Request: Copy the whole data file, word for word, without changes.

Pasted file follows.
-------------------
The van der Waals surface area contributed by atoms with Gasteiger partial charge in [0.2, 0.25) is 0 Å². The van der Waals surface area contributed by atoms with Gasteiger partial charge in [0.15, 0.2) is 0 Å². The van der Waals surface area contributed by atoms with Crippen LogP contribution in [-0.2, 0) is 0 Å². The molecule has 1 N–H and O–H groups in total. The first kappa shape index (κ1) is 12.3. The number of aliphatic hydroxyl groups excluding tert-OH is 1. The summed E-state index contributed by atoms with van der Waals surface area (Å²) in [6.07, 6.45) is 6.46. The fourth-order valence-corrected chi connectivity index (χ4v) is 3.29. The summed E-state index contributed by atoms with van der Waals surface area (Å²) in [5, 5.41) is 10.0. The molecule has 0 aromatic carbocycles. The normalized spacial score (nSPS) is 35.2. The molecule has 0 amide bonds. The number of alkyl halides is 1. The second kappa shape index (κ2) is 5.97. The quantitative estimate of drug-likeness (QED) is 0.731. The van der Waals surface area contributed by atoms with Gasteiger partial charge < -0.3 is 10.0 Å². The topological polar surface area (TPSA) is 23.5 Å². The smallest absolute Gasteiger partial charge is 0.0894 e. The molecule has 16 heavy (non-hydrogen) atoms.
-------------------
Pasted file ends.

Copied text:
The van der Waals surface area contributed by atoms with Gasteiger partial charge in [0.2, 0.25) is 0 Å². The van der Waals surface area contributed by atoms with Gasteiger partial charge in [0.15, 0.2) is 0 Å². The van der Waals surface area contributed by atoms with Crippen LogP contribution in [-0.2, 0) is 0 Å². The molecule has 1 N–H and O–H groups in total. The first kappa shape index (κ1) is 12.3. The number of aliphatic hydroxyl groups excluding tert-OH is 1. The summed E-state index contributed by atoms with van der Waals surface area (Å²) in [6.07, 6.45) is 6.46. The fourth-order valence-corrected chi connectivity index (χ4v) is 3.29. The summed E-state index contributed by atoms with van der Waals surface area (Å²) in [5, 5.41) is 10.0. The molecule has 0 aromatic carbocycles. The normalized spacial score (nSPS) is 35.2. The molecule has 0 amide bonds. The number of alkyl halides is 1. The second kappa shape index (κ2) is 5.97. The quantitative estimate of drug-likeness (QED) is 0.731. The van der Waals surface area contributed by atoms with Gasteiger partial charge < -0.3 is 10.0 Å². The topological polar surface area (TPSA) is 23.5 Å². The smallest absolute Gasteiger partial charge is 0.0894 e. The molecule has 16 heavy (non-hydrogen) atoms.